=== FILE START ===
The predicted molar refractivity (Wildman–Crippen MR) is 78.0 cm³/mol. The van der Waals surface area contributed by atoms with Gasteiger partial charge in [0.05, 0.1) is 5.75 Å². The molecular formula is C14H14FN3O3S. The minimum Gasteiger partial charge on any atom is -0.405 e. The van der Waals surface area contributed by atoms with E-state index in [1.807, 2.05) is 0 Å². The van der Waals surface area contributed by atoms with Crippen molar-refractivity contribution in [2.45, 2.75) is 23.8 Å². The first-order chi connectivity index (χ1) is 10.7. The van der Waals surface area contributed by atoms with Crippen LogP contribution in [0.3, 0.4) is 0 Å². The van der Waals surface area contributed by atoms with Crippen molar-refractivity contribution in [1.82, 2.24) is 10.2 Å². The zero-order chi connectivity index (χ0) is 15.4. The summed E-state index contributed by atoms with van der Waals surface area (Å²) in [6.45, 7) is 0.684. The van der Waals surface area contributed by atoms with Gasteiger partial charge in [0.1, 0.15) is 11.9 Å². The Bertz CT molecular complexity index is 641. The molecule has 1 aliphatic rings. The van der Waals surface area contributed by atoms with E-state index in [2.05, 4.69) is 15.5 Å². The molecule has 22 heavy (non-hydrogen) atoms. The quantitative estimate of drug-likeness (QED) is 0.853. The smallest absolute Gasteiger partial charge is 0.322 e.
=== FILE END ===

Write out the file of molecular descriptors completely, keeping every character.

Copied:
The predicted molar refractivity (Wildman–Crippen MR) is 78.0 cm³/mol. The van der Waals surface area contributed by atoms with Gasteiger partial charge in [0.05, 0.1) is 5.75 Å². The molecular formula is C14H14FN3O3S. The minimum Gasteiger partial charge on any atom is -0.405 e. The van der Waals surface area contributed by atoms with E-state index in [1.807, 2.05) is 0 Å². The van der Waals surface area contributed by atoms with Crippen molar-refractivity contribution in [2.45, 2.75) is 23.8 Å². The first-order chi connectivity index (χ1) is 10.7. The van der Waals surface area contributed by atoms with Crippen LogP contribution in [0.3, 0.4) is 0 Å². The van der Waals surface area contributed by atoms with Crippen molar-refractivity contribution in [1.82, 2.24) is 10.2 Å². The zero-order chi connectivity index (χ0) is 15.4. The summed E-state index contributed by atoms with van der Waals surface area (Å²) in [6.45, 7) is 0.684. The van der Waals surface area contributed by atoms with Gasteiger partial charge in [0.1, 0.15) is 11.9 Å². The Bertz CT molecular complexity index is 641. The molecule has 1 aliphatic rings. The van der Waals surface area contributed by atoms with E-state index in [2.05, 4.69) is 15.5 Å². The molecule has 22 heavy (non-hydrogen) atoms. The quantitative estimate of drug-likeness (QED) is 0.853. The smallest absolute Gasteiger partial charge is 0.322 e.